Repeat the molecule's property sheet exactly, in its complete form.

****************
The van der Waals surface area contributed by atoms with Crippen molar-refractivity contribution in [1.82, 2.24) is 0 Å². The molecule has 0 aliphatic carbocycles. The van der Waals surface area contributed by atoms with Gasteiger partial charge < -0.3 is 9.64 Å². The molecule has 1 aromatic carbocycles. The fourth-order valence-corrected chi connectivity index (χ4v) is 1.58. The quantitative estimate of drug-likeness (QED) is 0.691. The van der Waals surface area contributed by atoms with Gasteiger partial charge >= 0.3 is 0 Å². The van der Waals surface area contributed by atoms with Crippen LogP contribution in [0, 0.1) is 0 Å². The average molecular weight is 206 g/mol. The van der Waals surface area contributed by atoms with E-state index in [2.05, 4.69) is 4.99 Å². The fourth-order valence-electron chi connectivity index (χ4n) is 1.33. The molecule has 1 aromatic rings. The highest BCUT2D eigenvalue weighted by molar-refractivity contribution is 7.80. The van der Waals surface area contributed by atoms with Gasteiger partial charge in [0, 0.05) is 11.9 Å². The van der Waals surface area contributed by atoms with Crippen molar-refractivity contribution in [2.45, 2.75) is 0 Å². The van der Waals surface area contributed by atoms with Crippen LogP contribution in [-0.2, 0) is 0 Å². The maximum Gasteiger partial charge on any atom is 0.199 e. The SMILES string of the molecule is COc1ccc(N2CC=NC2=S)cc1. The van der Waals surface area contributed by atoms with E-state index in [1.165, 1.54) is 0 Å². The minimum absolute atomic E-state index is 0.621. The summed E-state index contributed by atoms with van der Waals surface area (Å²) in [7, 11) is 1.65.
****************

The van der Waals surface area contributed by atoms with Crippen molar-refractivity contribution in [1.82, 2.24) is 0 Å². The molecule has 0 aliphatic carbocycles. The van der Waals surface area contributed by atoms with Gasteiger partial charge < -0.3 is 9.64 Å². The molecule has 1 aromatic carbocycles. The fourth-order valence-corrected chi connectivity index (χ4v) is 1.58. The quantitative estimate of drug-likeness (QED) is 0.691. The van der Waals surface area contributed by atoms with Gasteiger partial charge >= 0.3 is 0 Å². The van der Waals surface area contributed by atoms with Crippen LogP contribution in [0, 0.1) is 0 Å². The average molecular weight is 206 g/mol. The van der Waals surface area contributed by atoms with E-state index in [2.05, 4.69) is 4.99 Å². The fourth-order valence-electron chi connectivity index (χ4n) is 1.33. The molecule has 1 aromatic rings. The highest BCUT2D eigenvalue weighted by molar-refractivity contribution is 7.80. The van der Waals surface area contributed by atoms with Gasteiger partial charge in [0, 0.05) is 11.9 Å². The van der Waals surface area contributed by atoms with Crippen molar-refractivity contribution in [2.45, 2.75) is 0 Å². The van der Waals surface area contributed by atoms with Crippen LogP contribution in [-0.2, 0) is 0 Å². The maximum Gasteiger partial charge on any atom is 0.199 e. The SMILES string of the molecule is COc1ccc(N2CC=NC2=S)cc1. The van der Waals surface area contributed by atoms with E-state index in [1.165, 1.54) is 0 Å². The minimum absolute atomic E-state index is 0.621. The summed E-state index contributed by atoms with van der Waals surface area (Å²) in [7, 11) is 1.65.